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IASP Grupos de trabajo - Suicide and the Media

Los miembros del Grupo de trabajo

Chairs

Associate Professor Jane Pirkis Australia)
Professor R Warwick Blood (Australia)

Members

Mr Karl Andriessen (Belgium)
Professor Armin Schmidtke (Germany)
Dr Elmar Etzersdorfer (Germany)
Associate Professor Sandor Fekete (Hungary)
Dr G Gururaj (India)
Dr John Connolly (Ireland)
Associate Professor Annette Beautrais (New Zealand)
Dr Sunny Collings (New Zealand)
Dr Konrad Michel (Switzerland)
Professor Keith Hawton (United Kingdom)

Associate members

Myra Morrant (Canada)
Jenny Skinner (New Zealand)

Chair and Contact Person

The Task Force is chaired by Jane Pirkis from Australia. Interested parties can contact Jane directly:

Associate Professor Jane Pirkis
Program Evaluation Unit
School of Population Health
The University of Melbourne
Victoria 3010
AUSTRALIA

Ph: +61 3 8344 0647
Fax: +61 3 9348 1174
Email: j.pirkis@unimelb.edu.au


Media Guidelines


Jane Pirkis (PhD) is Assistant Director and Principal Research Fellow in the University of Melbourne’s Program Evaluation Unit. She has a long-standing interest in suicide and the media, and has contributed significantly to knowledge in the area. Together with Warwick Blood, she was responsible for the internationally-recognised Media Monitoring Project which examined the extent, nature and quality of media reporting of suicide and mental illness in Australia for a full year. The findings informed the Australian Government’s Reporting Suicide and Mental Illness, which promotes responsible reporting of suicide and mental illness. Jane and Warwick are currently completing two projects that flowed from the Media Monitoring Project, one examining the association between media reporting of suicide and actual suicidal behaviour, and the other exploring different perspectives on media reporting of suicide and mental illness. They have also recently received funding for a follow-up to the original Media Monitoring Project (Media Monitoring Project 2), which will investigate whether media reporting has changed over time, and, if so, if this relates to Reporting Suicide and Mental Illness. Jane and Warwick have also been responsible for several critical reviews of studies in the area of suicide, mental illness and the media.

Jane also has an interest in the epidemiology of suicide, and has conducted a number of studies examining rates of and risk factors for suicide among the general population and among particular at-risk groups (e.g., people with mental illness). She has also conducted a body of work in the area of suicide prevention, including a study of help-seeking behaviour in young people in the United States, and comparative analyses of suicide prevention initiatives across countries (including developing countries). Jane was the lead author on a review of Australia’s National Youth Suicide Prevention Strategy, and is often invited to provide advice and consultancy to policy makers, research groups and service providers both within Australia and overseas.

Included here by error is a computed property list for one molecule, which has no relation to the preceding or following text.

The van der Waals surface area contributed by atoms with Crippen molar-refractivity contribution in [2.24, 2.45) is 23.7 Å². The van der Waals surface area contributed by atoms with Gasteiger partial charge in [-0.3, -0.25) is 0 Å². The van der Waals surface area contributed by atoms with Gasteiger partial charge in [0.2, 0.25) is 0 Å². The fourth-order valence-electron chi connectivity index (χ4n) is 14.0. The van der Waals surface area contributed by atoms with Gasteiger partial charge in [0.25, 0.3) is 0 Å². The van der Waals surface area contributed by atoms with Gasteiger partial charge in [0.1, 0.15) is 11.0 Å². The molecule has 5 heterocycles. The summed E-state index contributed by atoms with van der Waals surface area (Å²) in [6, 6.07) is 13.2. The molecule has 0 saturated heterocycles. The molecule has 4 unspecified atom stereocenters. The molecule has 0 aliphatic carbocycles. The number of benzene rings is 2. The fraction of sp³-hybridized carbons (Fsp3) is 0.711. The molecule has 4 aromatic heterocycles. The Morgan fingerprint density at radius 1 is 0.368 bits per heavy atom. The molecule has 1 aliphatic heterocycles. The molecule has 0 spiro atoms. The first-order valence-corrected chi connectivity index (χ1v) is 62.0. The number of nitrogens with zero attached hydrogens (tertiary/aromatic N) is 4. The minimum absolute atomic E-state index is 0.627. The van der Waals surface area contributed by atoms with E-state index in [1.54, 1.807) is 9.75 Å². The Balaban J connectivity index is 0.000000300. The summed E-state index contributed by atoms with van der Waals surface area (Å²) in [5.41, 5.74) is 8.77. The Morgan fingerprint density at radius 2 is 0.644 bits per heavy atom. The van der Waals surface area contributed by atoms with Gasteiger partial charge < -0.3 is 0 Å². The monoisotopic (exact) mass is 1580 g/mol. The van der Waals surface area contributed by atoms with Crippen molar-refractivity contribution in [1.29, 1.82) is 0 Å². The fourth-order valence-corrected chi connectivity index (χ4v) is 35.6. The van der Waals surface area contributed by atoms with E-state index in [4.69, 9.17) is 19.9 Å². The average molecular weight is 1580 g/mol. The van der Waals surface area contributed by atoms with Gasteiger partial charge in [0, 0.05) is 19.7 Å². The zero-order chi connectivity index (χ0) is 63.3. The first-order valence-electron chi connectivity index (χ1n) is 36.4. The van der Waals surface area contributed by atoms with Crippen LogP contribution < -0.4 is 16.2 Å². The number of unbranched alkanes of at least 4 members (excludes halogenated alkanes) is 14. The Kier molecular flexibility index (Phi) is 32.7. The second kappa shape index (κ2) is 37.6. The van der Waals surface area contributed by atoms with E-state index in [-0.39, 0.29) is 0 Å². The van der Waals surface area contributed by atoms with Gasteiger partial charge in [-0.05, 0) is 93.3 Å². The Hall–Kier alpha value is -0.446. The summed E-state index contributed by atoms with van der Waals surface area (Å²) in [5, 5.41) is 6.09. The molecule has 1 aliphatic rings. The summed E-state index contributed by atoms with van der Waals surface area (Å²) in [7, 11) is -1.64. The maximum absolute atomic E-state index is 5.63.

Warwick Blood (PhD) is Professor of Communication at the University of Canberra, and Director of the News Research Group. His research interests lie in risk communication theory and practice, media representations and analyses, and public opinion research.

Along with Jane Pirkis, he was a chief investigator on the Media Monitoring Project, which looked at the nature of reportage on suicide and mental illness and how it is characteristically framed. He also took the lead on a follow-up project which focused specifically on media reporting of depression. He is currently collaborating with Jane Pirkis on two projects that were ‘spin-offs’ from the Media Monitoring Project. The first is investigating the changing dynamics and interplay over contested information between journalists, medical, health professional and lay people about suicide and mental illness issues in Australian news. The second is examining the association between media reporting of suicide and actual suicidal behaviour, with a particular emphasis on the quality of reporting. Warwick is also working with Jane on a follow-up project, known as Media Monitoring Project 2. Warwick was also instrumental in two literature reviews concerning portrayal of suicide and mental illness in films and television dramas.

Warwick has also been involved in a project on reporting on drugs, and another investigating the role of media in shaping national identity and democratization in the ‘post-conflict’ risk society of Kosovo. The theoretical approach is based in risk theory.

Warwick has taught at Charles Sturt University, where he was Foundation Head of the School of Communication, at Ohio State University’s School of Journalism, and in Macquarie University’s mass communication program. He serves on the Editorial Advisory Board for the Australian Journal of Communication and for the Australian Journal of Professional and Applied Ethics. He was Editor of the Australian Journalism Review from 1998 to 2000. He was elected President of the Australian and New Zealand Communication Association for 1995-96. Previously, Warwick was a reporter and producer for the Australian Broadcasting Corporation and was the New York Correspondent in the 1970s.